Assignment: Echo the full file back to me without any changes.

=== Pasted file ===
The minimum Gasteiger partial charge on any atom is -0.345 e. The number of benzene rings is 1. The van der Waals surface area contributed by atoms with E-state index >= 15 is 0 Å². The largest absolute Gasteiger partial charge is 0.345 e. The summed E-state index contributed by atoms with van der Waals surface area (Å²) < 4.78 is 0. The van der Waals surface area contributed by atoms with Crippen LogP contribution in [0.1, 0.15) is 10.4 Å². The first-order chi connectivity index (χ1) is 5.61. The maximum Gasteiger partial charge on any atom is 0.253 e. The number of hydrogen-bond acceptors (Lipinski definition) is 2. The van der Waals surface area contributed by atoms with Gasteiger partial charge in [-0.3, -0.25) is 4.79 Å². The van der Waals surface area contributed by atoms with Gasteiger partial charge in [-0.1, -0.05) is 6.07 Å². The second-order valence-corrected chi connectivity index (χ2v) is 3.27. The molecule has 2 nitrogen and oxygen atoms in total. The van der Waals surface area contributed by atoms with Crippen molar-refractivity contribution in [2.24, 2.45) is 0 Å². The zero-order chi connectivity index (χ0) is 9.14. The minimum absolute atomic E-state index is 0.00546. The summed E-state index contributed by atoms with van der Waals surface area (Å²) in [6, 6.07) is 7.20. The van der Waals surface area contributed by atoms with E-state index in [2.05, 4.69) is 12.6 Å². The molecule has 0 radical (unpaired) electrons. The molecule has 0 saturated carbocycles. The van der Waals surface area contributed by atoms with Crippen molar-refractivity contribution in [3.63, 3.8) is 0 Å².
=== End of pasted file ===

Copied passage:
The minimum Gasteiger partial charge on any atom is -0.345 e. The number of benzene rings is 1. The van der Waals surface area contributed by atoms with E-state index >= 15 is 0 Å². The largest absolute Gasteiger partial charge is 0.345 e. The summed E-state index contributed by atoms with van der Waals surface area (Å²) < 4.78 is 0. The van der Waals surface area contributed by atoms with Crippen LogP contribution in [0.1, 0.15) is 10.4 Å². The first-order chi connectivity index (χ1) is 5.61. The maximum Gasteiger partial charge on any atom is 0.253 e. The number of hydrogen-bond acceptors (Lipinski definition) is 2. The van der Waals surface area contributed by atoms with Gasteiger partial charge in [-0.3, -0.25) is 4.79 Å². The van der Waals surface area contributed by atoms with Gasteiger partial charge in [-0.1, -0.05) is 6.07 Å². The second-order valence-corrected chi connectivity index (χ2v) is 3.27. The molecule has 2 nitrogen and oxygen atoms in total. The van der Waals surface area contributed by atoms with Crippen molar-refractivity contribution in [2.24, 2.45) is 0 Å². The zero-order chi connectivity index (χ0) is 9.14. The minimum absolute atomic E-state index is 0.00546. The summed E-state index contributed by atoms with van der Waals surface area (Å²) in [6, 6.07) is 7.20. The van der Waals surface area contributed by atoms with E-state index in [2.05, 4.69) is 12.6 Å². The molecule has 0 radical (unpaired) electrons. The molecule has 0 saturated carbocycles. The van der Waals surface area contributed by atoms with Crippen molar-refractivity contribution in [3.63, 3.8) is 0 Å².